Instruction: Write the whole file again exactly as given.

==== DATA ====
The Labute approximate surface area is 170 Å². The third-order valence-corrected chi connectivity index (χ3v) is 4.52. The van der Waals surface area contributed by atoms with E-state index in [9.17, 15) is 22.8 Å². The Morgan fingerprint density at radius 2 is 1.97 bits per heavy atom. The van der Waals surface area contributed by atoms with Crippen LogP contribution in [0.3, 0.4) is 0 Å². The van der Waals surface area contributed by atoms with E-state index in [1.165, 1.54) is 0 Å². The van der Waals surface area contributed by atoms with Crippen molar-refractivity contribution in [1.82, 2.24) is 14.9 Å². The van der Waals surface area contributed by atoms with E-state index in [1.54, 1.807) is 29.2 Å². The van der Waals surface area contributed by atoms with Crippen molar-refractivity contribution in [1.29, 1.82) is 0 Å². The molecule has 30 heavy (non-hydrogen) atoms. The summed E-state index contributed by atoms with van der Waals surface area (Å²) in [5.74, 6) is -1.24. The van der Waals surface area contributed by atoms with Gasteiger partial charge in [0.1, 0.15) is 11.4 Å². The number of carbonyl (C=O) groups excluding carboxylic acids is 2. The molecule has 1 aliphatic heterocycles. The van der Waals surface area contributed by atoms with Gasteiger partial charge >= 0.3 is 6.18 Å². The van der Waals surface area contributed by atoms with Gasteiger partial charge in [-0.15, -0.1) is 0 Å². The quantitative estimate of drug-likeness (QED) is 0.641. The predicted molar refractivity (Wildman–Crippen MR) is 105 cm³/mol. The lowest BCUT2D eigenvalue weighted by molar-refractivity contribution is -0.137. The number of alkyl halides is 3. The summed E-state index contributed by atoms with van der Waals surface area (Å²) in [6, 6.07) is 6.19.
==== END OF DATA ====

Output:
The Labute approximate surface area is 170 Å². The third-order valence-corrected chi connectivity index (χ3v) is 4.52. The van der Waals surface area contributed by atoms with E-state index in [9.17, 15) is 22.8 Å². The Morgan fingerprint density at radius 2 is 1.97 bits per heavy atom. The van der Waals surface area contributed by atoms with Crippen LogP contribution in [0.3, 0.4) is 0 Å². The van der Waals surface area contributed by atoms with E-state index in [1.165, 1.54) is 0 Å². The van der Waals surface area contributed by atoms with Crippen molar-refractivity contribution in [1.82, 2.24) is 14.9 Å². The van der Waals surface area contributed by atoms with E-state index in [1.54, 1.807) is 29.2 Å². The van der Waals surface area contributed by atoms with Crippen molar-refractivity contribution in [1.29, 1.82) is 0 Å². The molecule has 30 heavy (non-hydrogen) atoms. The summed E-state index contributed by atoms with van der Waals surface area (Å²) in [5.74, 6) is -1.24. The van der Waals surface area contributed by atoms with Gasteiger partial charge in [0.1, 0.15) is 11.4 Å². The number of carbonyl (C=O) groups excluding carboxylic acids is 2. The molecule has 1 aliphatic heterocycles. The van der Waals surface area contributed by atoms with Gasteiger partial charge >= 0.3 is 6.18 Å². The van der Waals surface area contributed by atoms with Gasteiger partial charge in [-0.15, -0.1) is 0 Å². The quantitative estimate of drug-likeness (QED) is 0.641. The predicted molar refractivity (Wildman–Crippen MR) is 105 cm³/mol. The lowest BCUT2D eigenvalue weighted by molar-refractivity contribution is -0.137. The number of alkyl halides is 3. The summed E-state index contributed by atoms with van der Waals surface area (Å²) in [6, 6.07) is 6.19.